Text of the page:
In the last few decades strides have been made by communities in B.C. to be more inclusive of people with intellectual disabilities, said Laura Klassen from the Williams Lake Association for Community Living Association during a presentation to city council Tuesday.
October is Community Living Month in B.C.
While it has been celebrated since 2002, raising awareness has been around since the 1950s when parents of children living with intellectual disabilities began trying to see the treatment changed, Klassen said.
“They started to get together to try and make some changes so our children could be educated with other children,” Klassen said. “If you go back in history, our first institution for people with intellectual disabiltiies was in 1872 in Victoria harbour and they say that building had no insulation and the residents lived in horrendous conditions.”
Institutions were often places of abuse and families, Klassen said, adding today B.C. does not have institutions any longer.
In the 1970s there was a move in the province to try and close institutions, and in 199 Woodlands in New Westminster, B.C. was closed.
“One of the things that we look for is inclusion and not segregation in our communities,” Klassen said. “Here in Williams Lake it was different because we were further away from institutions so sometimes people were raised with their families and were a big part of the community.”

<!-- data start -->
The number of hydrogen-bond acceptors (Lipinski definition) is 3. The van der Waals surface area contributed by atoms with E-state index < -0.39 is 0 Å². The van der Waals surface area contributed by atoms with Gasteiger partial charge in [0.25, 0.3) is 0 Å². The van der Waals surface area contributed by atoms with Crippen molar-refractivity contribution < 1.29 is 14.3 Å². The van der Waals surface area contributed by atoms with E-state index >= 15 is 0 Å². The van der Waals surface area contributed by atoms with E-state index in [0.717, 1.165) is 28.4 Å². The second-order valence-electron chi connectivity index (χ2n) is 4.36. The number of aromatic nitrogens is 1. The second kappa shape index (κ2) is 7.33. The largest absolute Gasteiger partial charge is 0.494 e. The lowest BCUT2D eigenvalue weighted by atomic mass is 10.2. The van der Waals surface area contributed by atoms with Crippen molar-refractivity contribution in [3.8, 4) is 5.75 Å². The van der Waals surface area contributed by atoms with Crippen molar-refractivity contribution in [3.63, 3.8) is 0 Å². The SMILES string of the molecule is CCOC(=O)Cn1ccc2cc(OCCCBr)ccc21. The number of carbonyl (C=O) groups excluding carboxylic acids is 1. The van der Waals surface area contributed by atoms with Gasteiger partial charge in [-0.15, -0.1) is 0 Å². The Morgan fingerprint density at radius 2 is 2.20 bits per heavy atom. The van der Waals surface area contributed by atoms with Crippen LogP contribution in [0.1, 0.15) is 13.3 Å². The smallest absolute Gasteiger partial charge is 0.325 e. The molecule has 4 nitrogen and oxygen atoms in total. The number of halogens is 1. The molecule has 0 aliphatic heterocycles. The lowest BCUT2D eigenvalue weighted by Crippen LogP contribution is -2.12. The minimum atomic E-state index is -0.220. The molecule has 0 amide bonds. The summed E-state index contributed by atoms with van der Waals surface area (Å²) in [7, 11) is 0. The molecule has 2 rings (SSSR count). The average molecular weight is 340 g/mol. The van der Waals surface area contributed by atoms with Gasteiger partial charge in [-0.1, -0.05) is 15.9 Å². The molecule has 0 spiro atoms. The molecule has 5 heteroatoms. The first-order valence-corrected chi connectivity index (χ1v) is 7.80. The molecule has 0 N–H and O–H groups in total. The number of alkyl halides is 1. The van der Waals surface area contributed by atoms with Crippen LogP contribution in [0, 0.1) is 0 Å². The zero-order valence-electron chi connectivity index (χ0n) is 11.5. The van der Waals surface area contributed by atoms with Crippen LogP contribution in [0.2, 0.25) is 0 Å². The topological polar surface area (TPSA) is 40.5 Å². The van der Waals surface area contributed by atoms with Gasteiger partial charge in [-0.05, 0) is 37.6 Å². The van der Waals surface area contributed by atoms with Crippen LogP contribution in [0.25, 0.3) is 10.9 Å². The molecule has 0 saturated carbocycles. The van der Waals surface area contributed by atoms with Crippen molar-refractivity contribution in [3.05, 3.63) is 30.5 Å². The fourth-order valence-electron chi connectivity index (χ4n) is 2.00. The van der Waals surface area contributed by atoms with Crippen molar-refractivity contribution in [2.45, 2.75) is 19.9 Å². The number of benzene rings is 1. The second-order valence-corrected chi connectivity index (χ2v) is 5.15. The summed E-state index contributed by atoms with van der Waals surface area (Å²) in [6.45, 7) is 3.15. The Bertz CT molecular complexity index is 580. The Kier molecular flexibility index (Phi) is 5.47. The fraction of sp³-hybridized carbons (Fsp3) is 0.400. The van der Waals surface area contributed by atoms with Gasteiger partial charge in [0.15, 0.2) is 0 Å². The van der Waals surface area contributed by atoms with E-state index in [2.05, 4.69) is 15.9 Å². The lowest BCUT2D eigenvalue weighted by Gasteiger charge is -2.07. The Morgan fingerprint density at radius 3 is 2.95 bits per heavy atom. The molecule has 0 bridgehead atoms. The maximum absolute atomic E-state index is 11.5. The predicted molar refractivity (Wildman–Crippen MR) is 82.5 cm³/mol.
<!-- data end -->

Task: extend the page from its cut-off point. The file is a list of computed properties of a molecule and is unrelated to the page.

She congratulated the city’s accessibility committee for including someone on the committee that has an intellectual disability.
Klassen was joined at council by Linda Evans who invited the community to a celebration at the longhouse on Wednesday, Oct. 11 from 11 a.m. to 2 p.m. to celebrate Community Living Month.
“We will have pizza lunch and a kickball game,” Evans said before she handed out invitations to all members of council.”
City coucillor Laurie Walters told Klassen she would like to meet in the near future to discuss how Williams Lake is doing as far as being inclusive goes.
“Sometimes it’s about educating people,” Klassen responded. “It’s important to let someone use whatever abilities they have. What can we do to allow people to live a full life?”
City council also proclaimed October as community living month in Williams Lake, and Coun. Scott Nelson read the proclamation out loud.
“I think it’s important so the public knows what we are supporting,” Nelson said.
Anyone who needs a ride to the luncheon can call Laura at 250-302-1346.